Ryobi P514 18V One+ Reciprocating Saw

The following article is a preview of the Ryobi P514 18V One+ Reciprocating Saw as it has not been personally used, and is intended to be an info page with some description, photographs and technical specifications as provided by the manufacturer.

ryobi p514

Seriously, a reciprocating saw is one of the last few power tools I should buy, for two reasons.

First, I don’t do much sawing work in the fashion a reciprocating saw is normally made use for, and second, any quick sawing work I needed to do could be achieved with the Milwaukee M12 Hackzall already in my position.

Still, in the end, I somehow found myself buying the Ryobi P514 18V One+ Reciprocating Saw.

ryobi p514 ryobi p514
ryobi p514
ryobi p514 ryobi reciprocating saw
ryobi p514

“…I specifically run mine on a P103 lithium-ion battery for optimum weight-to-power performance.”

I bought the Ryobi P514 not out of need, at least not immediate but foreseeable, and in an endeavour to build an arsenal of cordless power tools.

I was already on Ryobi’s 18V One+ series, having invested in some 18V lithium-ion battery packs and a specially modified charger to work with my local 220V power supply.

These didn’t come cheap, and the value of these batteries could be enhanced by increasing the number of power tools that could be powered by them.

So with this in mind, I felt that the Ryobi P514 Reciprocating Saw was the next best thing I could buy.

ryobi reciprocating saw
The Ryobi P514 runs on one of many lithium-ion battery models by Ryobi, and I choose the P103 for optimum weight-to-power performance.
ryobi reciprocating saw
The battery is located almost centrally close to the centre of gravity of the P514, closer to the handle for comfortable handling.
“…battery DC current also means safety against electrical hazards when working in wet areas outdoors…”

The Ryobi P514 runs on one of Ryobi‘s many lithium-ion battery packs, and I specifically run mine on a P103 lithium-ion battery for optimum weight-to-power performance.

Running a reciprocating saw on battery DC current also means safety against electrical hazards when working in wet areas outdoors (where I foresee this tool to be used most e.g. pruning tree branches), and without the need to search for a power outlet, which incidentally, doesn’t grow on trees. Safety and convenience are key issues here.

Variable Speed and Electronic Brake

“As far as efficiency is concerned, a higher stroke speed plays a more crucial role than stroke length.”

The Ryobi P514 Reciprocating Saw is equipped with a variable speed trigger that allows its user to control the speed of stroke depending on the nature of work and material to be cut.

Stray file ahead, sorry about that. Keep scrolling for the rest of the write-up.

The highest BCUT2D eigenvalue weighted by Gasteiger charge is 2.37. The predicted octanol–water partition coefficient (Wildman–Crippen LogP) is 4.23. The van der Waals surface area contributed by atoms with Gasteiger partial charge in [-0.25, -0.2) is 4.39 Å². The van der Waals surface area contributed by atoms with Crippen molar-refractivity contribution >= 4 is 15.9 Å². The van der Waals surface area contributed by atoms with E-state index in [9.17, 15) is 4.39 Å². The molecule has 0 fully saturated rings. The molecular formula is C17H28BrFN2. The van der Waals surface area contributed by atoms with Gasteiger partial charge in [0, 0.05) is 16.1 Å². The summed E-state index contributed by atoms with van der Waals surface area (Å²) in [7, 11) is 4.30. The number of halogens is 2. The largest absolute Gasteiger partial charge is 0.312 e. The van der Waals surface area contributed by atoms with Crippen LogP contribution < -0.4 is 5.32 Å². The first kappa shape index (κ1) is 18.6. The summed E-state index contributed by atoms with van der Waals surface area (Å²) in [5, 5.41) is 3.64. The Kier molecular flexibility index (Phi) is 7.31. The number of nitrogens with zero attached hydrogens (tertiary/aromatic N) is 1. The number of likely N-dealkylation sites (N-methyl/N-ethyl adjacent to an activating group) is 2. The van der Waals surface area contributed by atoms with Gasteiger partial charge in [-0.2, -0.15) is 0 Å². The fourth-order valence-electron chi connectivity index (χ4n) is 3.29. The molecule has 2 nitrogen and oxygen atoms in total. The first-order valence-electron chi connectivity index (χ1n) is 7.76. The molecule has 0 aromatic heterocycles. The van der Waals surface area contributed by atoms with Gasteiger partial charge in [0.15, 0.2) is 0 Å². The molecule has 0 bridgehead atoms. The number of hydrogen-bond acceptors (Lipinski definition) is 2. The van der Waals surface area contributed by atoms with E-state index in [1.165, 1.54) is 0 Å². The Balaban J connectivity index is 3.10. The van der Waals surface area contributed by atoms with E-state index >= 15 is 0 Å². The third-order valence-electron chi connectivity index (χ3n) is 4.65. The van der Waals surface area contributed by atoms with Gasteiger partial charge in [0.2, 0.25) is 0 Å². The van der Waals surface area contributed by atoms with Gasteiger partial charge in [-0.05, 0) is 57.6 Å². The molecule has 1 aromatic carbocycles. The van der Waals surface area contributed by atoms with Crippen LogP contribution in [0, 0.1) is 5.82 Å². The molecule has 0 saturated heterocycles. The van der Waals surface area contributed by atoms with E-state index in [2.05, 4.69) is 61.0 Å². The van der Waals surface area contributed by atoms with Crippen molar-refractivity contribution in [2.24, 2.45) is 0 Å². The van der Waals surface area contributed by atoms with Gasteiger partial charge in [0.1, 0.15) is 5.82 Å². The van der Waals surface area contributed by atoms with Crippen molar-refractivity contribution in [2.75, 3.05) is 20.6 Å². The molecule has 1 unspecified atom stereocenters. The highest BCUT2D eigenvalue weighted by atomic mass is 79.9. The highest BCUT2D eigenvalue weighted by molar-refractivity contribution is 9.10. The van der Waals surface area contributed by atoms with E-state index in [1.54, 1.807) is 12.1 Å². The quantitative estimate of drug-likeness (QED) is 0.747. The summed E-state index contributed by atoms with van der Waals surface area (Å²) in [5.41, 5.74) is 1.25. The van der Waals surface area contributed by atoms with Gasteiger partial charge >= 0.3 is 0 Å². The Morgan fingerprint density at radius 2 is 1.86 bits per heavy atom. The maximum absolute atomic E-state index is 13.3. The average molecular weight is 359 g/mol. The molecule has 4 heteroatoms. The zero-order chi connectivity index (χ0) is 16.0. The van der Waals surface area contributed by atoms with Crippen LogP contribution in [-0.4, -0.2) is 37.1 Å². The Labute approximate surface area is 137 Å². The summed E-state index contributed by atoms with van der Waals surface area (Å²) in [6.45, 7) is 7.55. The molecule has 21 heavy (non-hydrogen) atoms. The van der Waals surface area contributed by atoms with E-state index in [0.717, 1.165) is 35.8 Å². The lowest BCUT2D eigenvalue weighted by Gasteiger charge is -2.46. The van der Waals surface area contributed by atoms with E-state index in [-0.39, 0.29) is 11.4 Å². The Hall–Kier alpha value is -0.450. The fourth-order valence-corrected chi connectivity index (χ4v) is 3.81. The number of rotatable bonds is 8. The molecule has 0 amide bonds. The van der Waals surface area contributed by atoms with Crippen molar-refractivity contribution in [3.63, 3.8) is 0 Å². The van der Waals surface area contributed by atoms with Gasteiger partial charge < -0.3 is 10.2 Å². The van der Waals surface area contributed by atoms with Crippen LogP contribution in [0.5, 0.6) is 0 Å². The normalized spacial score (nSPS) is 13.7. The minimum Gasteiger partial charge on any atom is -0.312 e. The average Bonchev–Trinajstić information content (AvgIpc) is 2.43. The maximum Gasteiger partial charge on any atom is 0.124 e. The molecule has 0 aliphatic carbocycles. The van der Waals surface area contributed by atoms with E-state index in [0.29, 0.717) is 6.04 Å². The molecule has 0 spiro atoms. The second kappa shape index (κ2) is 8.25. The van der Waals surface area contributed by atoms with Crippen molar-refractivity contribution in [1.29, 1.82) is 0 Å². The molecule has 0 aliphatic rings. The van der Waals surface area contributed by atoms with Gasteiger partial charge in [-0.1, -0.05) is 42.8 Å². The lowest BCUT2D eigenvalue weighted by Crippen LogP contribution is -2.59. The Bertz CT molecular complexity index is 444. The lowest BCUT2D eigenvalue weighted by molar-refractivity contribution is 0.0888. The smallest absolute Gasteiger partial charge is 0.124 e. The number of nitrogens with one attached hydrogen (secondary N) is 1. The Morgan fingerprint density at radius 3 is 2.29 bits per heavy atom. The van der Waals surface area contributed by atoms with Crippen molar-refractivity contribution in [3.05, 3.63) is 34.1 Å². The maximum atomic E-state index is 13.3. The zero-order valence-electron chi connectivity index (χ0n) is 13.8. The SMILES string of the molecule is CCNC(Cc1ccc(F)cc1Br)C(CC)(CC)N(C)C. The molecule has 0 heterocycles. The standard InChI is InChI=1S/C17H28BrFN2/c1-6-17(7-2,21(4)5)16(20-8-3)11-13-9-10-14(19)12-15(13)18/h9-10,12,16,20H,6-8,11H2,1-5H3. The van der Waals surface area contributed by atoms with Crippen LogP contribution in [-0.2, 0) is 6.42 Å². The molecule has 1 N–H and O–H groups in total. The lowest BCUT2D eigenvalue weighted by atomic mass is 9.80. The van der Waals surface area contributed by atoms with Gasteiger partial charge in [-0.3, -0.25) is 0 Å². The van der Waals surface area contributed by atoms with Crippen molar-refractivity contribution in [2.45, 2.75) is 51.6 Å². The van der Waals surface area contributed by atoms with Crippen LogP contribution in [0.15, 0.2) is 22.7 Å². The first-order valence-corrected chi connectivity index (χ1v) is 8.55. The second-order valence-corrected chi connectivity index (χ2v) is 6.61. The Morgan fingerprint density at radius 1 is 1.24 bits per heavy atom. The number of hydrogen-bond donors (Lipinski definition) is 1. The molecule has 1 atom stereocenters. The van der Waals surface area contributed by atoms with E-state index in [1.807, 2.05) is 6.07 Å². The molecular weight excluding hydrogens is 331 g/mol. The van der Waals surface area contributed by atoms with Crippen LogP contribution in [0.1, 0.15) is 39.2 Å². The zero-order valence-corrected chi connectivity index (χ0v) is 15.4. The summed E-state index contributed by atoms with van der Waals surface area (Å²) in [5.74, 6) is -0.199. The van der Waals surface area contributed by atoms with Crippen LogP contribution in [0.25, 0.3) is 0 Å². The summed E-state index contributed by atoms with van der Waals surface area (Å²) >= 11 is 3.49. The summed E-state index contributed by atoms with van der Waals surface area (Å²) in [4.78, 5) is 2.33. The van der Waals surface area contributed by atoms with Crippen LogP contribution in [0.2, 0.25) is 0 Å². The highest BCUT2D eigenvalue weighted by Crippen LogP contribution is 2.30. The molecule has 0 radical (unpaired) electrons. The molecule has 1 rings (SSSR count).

The stroke of the saw can oscillate up to a speed of 3,100 strokes per minute without load, and slower strokes could be achieved for the careful and near-finishing cuts.

It is interesting to note that the saw blade stroke is only 7/8 of an inch, but that is all that is needed for an effective saw cut. As far as efficiency is concerned, a higher stroke speed plays a more crucial role than stroke length.

ryobi reciprocating saw
Ventilation louvres above the battery compartment allow dissipation of heat from the motor.

Another important feature is the built-in electronic brake, which stops the saw from operation upon release of the trigger switch. This prevents errant and unintended cuts into the work material at the end of a cut line, as well as accidental cuts into flesh once the trigger switch is released.

As always, caution should be exercised when dealing with power tools of this nature.

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Anti-VibeTM Handle and GripZoneTM Overmold

Working with a reciprocating saw is bound to generate a lot of vibration, which could lead to fatigue and discomfort over prolonged use.

The P514 is fitted with isolating flexible joints and a unique Anti-VibeTM handle for a more comfortable experience, with a GripZoneTM rubber overmold on the handle to provide more than adequate traction and grip to prevent slippage.

ryobi reciprocating saw
Vibration on the handle is minimised by the flexible joints located at the top…
ryobi p514 reciprocating saw
…and at the bottom, effectively isolating the handle from the motor end of the P514.
ryobi reciprocating saw
GripZone rubber overmold peppered with the + insignia on the handle…
ryobi reciprocating saw
…and on the front handle provide excellent traction and grip.
ryobi reciprocating saw
Rubber overmold regions on the handle and front are indications of how the P514 is to be held with both hands when in use.

The trigger switch rests nicely on the D-handle for comfortable usage, with a lock-off button located just above it on both the left and right side. This button prevents the accidental starting of the tool, and needs to be depressed on either side before the trigger switch can be depressed.

ryobi reciprocating saw
A comfortable D-like handle with variable speed control on the trigger switch…
ryobi reciprocating saw
…with the lock-off button situated just above the trigger switch on both sides of the P514.
ryobi reciprocating saw
A safety mechanism, depressing the lock-off button on the left side…
ryobi reciprocating saw
…or the right side, before the P514 can be activated by the trigger switch.

Toolless Blade Clamp

Like many of Ryobi power tools in the One+ series, the use of ancillaries is reduced as much as possible.